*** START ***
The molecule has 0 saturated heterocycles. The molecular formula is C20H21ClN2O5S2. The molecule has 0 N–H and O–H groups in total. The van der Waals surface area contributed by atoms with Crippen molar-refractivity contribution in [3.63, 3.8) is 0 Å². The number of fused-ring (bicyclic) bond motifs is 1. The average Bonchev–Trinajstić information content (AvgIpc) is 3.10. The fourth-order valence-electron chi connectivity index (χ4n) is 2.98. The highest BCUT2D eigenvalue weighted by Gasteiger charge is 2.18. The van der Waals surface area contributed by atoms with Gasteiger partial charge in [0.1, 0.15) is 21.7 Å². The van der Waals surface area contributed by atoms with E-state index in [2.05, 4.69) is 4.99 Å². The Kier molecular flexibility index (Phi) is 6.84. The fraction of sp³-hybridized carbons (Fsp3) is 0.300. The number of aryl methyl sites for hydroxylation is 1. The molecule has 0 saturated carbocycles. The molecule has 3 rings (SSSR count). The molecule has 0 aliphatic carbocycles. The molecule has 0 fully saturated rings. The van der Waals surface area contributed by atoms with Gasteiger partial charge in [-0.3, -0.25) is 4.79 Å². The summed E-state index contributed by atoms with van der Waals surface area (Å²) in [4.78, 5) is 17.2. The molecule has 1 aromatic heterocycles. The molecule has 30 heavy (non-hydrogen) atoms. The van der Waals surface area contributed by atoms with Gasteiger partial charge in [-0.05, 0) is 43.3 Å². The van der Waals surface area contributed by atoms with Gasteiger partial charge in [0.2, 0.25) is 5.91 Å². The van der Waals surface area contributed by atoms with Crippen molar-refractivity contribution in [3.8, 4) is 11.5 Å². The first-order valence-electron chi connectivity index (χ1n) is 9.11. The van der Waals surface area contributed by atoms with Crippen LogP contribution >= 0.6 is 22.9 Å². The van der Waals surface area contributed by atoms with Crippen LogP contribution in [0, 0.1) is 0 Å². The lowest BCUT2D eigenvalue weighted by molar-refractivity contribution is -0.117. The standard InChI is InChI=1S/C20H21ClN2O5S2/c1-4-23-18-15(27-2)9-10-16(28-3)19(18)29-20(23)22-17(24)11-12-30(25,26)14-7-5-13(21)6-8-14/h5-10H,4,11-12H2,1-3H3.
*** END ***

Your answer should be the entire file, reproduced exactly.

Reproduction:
The molecule has 0 saturated heterocycles. The molecular formula is C20H21ClN2O5S2. The molecule has 0 N–H and O–H groups in total. The van der Waals surface area contributed by atoms with Crippen molar-refractivity contribution in [3.63, 3.8) is 0 Å². The number of fused-ring (bicyclic) bond motifs is 1. The average Bonchev–Trinajstić information content (AvgIpc) is 3.10. The fourth-order valence-electron chi connectivity index (χ4n) is 2.98. The highest BCUT2D eigenvalue weighted by Gasteiger charge is 2.18. The van der Waals surface area contributed by atoms with Gasteiger partial charge in [0.1, 0.15) is 21.7 Å². The van der Waals surface area contributed by atoms with E-state index in [2.05, 4.69) is 4.99 Å². The Kier molecular flexibility index (Phi) is 6.84. The fraction of sp³-hybridized carbons (Fsp3) is 0.300. The number of aryl methyl sites for hydroxylation is 1. The molecule has 0 saturated carbocycles. The molecule has 3 rings (SSSR count). The molecule has 0 aliphatic carbocycles. The molecule has 0 fully saturated rings. The van der Waals surface area contributed by atoms with Gasteiger partial charge in [-0.3, -0.25) is 4.79 Å². The summed E-state index contributed by atoms with van der Waals surface area (Å²) in [4.78, 5) is 17.2. The molecule has 1 aromatic heterocycles. The molecule has 30 heavy (non-hydrogen) atoms. The van der Waals surface area contributed by atoms with Gasteiger partial charge in [-0.05, 0) is 43.3 Å². The van der Waals surface area contributed by atoms with Gasteiger partial charge in [0.2, 0.25) is 5.91 Å². The van der Waals surface area contributed by atoms with Crippen molar-refractivity contribution in [3.8, 4) is 11.5 Å². The first-order valence-electron chi connectivity index (χ1n) is 9.11. The van der Waals surface area contributed by atoms with Crippen LogP contribution >= 0.6 is 22.9 Å². The van der Waals surface area contributed by atoms with Crippen LogP contribution in [0, 0.1) is 0 Å². The lowest BCUT2D eigenvalue weighted by molar-refractivity contribution is -0.117. The standard InChI is InChI=1S/C20H21ClN2O5S2/c1-4-23-18-15(27-2)9-10-16(28-3)19(18)29-20(23)22-17(24)11-12-30(25,26)14-7-5-13(21)6-8-14/h5-10H,4,11-12H2,1-3H3.